The Parliamentary Under-Secretary of State for Defence (Mr. John Spellar): I congratulate my hon. Friend the Member for Chorley (Mr. Hoyle) on securing

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this debate on the future location of the headquarters of 101 Battalion of the Royal Electrical and Mechanical Engineers. We have had interventions from my hon. Friends the Members for Stroud (Mr. Drew) and for South Ribble (Mr. Borrow) and from the hon. Members for Reigate (Mr. Blunt) and for Canterbury (Mr. Brazier). My hon. Friend the Member for Chorley clearly feels strongly on the issue, as his remarks today and after the statement by my right hon. Friend the Secretary of State on 17 November show.

I fully understand my hon. Friend's concern that his constituency has lost the opportunity that the presence of the headquarters of 101 Battalion REME affords to those who want to volunteer their services to the Territorial Army. However, the issue must be viewed against the wider background of the restructuring of the Territorial Army and the Government's aims in their review.

It may be helpful if I briefly remind hon. Members of the background to the review and the extensive consultation exercise that was conducted before my right hon. Friend announced the results on 17 November.

Mr. Brazier: If that was the case, why, as late as 26 September, did almost all the senior serving officers in the Territorial Army meet and pass a message up the chain of command that they felt that they still had not been consulted?

Mr. Spellar: The hon. Gentleman does himself and the Territorial Army no good by fighting old battles. He no longer represents the view of the Territorial Army. Since the announcement of 17 November, I have had several discussions with those involved: some are pleased and some are disappointed. The outcome has been described as better than they had feared and worse than they had hoped for. There is a feeling that the TA must get on and implement the decisions that have been made and look to the future to create a more operationally valid and useable force. The hon. Gentleman is fighting an old battle in which he is not carrying the majority of the TA or its senior members.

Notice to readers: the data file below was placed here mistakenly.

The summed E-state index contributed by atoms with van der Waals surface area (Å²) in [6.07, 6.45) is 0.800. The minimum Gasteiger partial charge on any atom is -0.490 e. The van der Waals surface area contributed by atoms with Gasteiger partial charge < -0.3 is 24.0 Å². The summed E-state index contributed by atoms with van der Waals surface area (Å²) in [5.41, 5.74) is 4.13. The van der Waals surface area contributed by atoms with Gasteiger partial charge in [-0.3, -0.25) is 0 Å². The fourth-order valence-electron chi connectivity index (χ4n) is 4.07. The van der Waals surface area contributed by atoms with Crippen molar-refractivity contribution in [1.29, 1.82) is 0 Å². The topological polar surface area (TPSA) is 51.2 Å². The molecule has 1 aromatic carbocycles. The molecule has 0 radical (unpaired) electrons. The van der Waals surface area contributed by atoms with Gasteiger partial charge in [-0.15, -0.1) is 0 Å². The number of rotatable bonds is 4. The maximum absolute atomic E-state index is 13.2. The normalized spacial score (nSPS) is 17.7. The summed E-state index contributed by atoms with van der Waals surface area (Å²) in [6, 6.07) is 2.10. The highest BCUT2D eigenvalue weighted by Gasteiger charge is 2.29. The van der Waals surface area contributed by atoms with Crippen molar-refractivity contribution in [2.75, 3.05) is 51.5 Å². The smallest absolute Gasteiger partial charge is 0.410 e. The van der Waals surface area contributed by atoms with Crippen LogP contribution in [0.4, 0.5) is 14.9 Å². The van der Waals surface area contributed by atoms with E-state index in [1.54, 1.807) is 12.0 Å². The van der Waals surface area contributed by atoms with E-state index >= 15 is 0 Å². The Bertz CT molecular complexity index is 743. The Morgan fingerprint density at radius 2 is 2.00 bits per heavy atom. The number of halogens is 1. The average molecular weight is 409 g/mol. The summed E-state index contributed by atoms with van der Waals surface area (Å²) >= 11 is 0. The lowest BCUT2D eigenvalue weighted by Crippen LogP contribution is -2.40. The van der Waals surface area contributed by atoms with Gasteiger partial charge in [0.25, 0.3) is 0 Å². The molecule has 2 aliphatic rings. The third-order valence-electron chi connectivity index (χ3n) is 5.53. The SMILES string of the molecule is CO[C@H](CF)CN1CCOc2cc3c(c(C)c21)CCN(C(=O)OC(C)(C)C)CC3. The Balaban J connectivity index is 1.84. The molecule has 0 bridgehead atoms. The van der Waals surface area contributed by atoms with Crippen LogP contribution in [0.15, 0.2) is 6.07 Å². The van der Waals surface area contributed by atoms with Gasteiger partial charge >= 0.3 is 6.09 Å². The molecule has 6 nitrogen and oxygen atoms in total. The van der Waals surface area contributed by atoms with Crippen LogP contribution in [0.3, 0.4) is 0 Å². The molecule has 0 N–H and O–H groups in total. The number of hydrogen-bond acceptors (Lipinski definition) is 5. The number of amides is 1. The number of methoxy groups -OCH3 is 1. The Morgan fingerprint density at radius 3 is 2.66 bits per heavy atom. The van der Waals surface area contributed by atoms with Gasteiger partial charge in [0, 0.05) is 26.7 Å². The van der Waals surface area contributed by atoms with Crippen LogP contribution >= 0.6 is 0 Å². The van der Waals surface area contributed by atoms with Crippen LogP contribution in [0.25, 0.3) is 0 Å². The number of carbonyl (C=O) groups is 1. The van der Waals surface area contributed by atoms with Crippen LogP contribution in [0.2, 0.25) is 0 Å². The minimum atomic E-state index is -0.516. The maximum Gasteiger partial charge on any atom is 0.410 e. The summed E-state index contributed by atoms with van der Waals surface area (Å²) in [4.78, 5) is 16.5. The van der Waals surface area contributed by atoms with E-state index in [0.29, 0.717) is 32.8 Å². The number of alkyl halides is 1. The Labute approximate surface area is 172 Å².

Mr. Brazier rose--

Mr. Spellar: I am mindful of the fact that I do not have much time to cover all the issues and that it is unusual to accept interventions during a half-hour Adjournment debate, so I want to press on.

It has been our intention to give effect not only to a reduction in the TA but to a substantial restructuring to reflect the changes that have taken place in the international environment. We have achieved that on the basis of a thorough analysis of the operational requirement for each arm and service as part of a modern, deployable Army, taking into account the scale of a likely deployment and the readiness of forces that would be required for it.

Those calculations led us to believe in the summer that a TA of about 40,000 was required. The House will know that, in our subsequent work and consultation, we refined that figure to 41,200. As part of that work, we defined the organisation of the arms and services that can best deliver the results that we want and need.